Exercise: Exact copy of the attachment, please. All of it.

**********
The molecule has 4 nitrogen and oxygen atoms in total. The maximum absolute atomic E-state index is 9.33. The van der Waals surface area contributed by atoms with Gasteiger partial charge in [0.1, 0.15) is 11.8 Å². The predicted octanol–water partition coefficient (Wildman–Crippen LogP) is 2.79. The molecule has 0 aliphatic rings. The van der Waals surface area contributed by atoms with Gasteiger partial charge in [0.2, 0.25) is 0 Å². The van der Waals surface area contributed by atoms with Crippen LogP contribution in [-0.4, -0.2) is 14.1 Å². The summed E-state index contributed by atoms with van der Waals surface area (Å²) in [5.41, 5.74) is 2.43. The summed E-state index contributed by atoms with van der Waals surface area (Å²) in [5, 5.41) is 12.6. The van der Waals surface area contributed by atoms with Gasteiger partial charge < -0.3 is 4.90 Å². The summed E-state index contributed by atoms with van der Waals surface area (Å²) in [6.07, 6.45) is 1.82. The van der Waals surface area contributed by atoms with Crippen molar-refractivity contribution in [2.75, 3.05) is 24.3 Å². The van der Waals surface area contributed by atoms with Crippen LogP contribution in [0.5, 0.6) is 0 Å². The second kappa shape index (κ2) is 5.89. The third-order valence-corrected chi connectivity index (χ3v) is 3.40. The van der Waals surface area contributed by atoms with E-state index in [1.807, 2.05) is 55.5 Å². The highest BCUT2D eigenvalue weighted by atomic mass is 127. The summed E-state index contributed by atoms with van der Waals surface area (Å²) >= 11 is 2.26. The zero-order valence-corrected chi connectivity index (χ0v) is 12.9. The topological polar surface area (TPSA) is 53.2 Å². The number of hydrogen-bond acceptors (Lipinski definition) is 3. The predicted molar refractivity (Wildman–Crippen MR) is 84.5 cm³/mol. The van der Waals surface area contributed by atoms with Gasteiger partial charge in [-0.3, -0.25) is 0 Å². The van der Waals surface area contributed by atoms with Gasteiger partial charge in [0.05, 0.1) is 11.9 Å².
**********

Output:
The molecule has 4 nitrogen and oxygen atoms in total. The maximum absolute atomic E-state index is 9.33. The van der Waals surface area contributed by atoms with Gasteiger partial charge in [0.1, 0.15) is 11.8 Å². The predicted octanol–water partition coefficient (Wildman–Crippen LogP) is 2.79. The molecule has 0 aliphatic rings. The van der Waals surface area contributed by atoms with Gasteiger partial charge in [0.2, 0.25) is 0 Å². The van der Waals surface area contributed by atoms with Crippen LogP contribution in [-0.4, -0.2) is 14.1 Å². The summed E-state index contributed by atoms with van der Waals surface area (Å²) in [5.41, 5.74) is 2.43. The summed E-state index contributed by atoms with van der Waals surface area (Å²) in [5, 5.41) is 12.6. The van der Waals surface area contributed by atoms with Gasteiger partial charge < -0.3 is 4.90 Å². The summed E-state index contributed by atoms with van der Waals surface area (Å²) in [6.07, 6.45) is 1.82. The van der Waals surface area contributed by atoms with Crippen molar-refractivity contribution in [2.75, 3.05) is 24.3 Å². The van der Waals surface area contributed by atoms with Crippen LogP contribution in [0.5, 0.6) is 0 Å². The second kappa shape index (κ2) is 5.89. The third-order valence-corrected chi connectivity index (χ3v) is 3.40. The van der Waals surface area contributed by atoms with E-state index in [1.807, 2.05) is 55.5 Å². The highest BCUT2D eigenvalue weighted by atomic mass is 127. The summed E-state index contributed by atoms with van der Waals surface area (Å²) >= 11 is 2.26. The zero-order valence-corrected chi connectivity index (χ0v) is 12.9. The topological polar surface area (TPSA) is 53.2 Å². The number of hydrogen-bond acceptors (Lipinski definition) is 3. The predicted molar refractivity (Wildman–Crippen MR) is 84.5 cm³/mol. The van der Waals surface area contributed by atoms with Gasteiger partial charge in [-0.3, -0.25) is 0 Å². The van der Waals surface area contributed by atoms with Gasteiger partial charge in [0.05, 0.1) is 11.9 Å².